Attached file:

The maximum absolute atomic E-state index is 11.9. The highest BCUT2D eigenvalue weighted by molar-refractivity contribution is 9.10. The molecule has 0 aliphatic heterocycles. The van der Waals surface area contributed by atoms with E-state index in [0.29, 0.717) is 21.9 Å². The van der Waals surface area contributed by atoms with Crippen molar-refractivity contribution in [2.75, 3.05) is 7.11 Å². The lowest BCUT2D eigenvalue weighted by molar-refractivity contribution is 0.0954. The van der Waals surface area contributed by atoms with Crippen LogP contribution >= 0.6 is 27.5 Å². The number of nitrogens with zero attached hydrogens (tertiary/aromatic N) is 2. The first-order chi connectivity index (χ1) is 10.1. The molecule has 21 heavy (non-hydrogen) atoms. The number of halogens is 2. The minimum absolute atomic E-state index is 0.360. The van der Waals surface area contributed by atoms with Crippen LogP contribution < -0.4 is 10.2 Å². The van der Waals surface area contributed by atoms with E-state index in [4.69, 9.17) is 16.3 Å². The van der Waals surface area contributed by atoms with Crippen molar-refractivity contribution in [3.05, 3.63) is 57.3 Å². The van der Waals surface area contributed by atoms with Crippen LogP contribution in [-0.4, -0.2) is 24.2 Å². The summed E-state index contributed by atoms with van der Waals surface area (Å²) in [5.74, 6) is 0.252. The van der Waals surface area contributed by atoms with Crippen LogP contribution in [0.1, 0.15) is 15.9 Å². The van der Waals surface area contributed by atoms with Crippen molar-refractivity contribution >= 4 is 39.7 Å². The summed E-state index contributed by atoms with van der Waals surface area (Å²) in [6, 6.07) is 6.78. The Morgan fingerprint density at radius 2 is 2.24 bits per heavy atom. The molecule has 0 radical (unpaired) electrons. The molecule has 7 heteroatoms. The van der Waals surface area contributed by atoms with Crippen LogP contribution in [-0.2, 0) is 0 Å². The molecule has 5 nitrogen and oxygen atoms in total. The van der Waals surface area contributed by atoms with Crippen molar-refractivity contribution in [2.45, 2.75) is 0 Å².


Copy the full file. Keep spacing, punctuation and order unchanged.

The maximum absolute atomic E-state index is 11.9. The highest BCUT2D eigenvalue weighted by molar-refractivity contribution is 9.10. The molecule has 0 aliphatic heterocycles. The van der Waals surface area contributed by atoms with E-state index in [0.29, 0.717) is 21.9 Å². The van der Waals surface area contributed by atoms with Crippen molar-refractivity contribution in [2.75, 3.05) is 7.11 Å². The lowest BCUT2D eigenvalue weighted by molar-refractivity contribution is 0.0954. The van der Waals surface area contributed by atoms with Crippen LogP contribution >= 0.6 is 27.5 Å². The number of nitrogens with zero attached hydrogens (tertiary/aromatic N) is 2. The first-order chi connectivity index (χ1) is 10.1. The molecule has 21 heavy (non-hydrogen) atoms. The number of halogens is 2. The minimum absolute atomic E-state index is 0.360. The van der Waals surface area contributed by atoms with Crippen LogP contribution < -0.4 is 10.2 Å². The van der Waals surface area contributed by atoms with E-state index in [4.69, 9.17) is 16.3 Å². The van der Waals surface area contributed by atoms with Crippen molar-refractivity contribution in [3.05, 3.63) is 57.3 Å². The van der Waals surface area contributed by atoms with Crippen LogP contribution in [-0.4, -0.2) is 24.2 Å². The summed E-state index contributed by atoms with van der Waals surface area (Å²) in [5.74, 6) is 0.252. The van der Waals surface area contributed by atoms with Crippen LogP contribution in [0.1, 0.15) is 15.9 Å². The van der Waals surface area contributed by atoms with Crippen molar-refractivity contribution >= 4 is 39.7 Å². The summed E-state index contributed by atoms with van der Waals surface area (Å²) in [6, 6.07) is 6.78. The Morgan fingerprint density at radius 2 is 2.24 bits per heavy atom. The molecule has 0 radical (unpaired) electrons. The molecule has 7 heteroatoms. The van der Waals surface area contributed by atoms with Crippen LogP contribution in [-0.2, 0) is 0 Å². The molecule has 5 nitrogen and oxygen atoms in total. The van der Waals surface area contributed by atoms with Crippen molar-refractivity contribution in [2.45, 2.75) is 0 Å².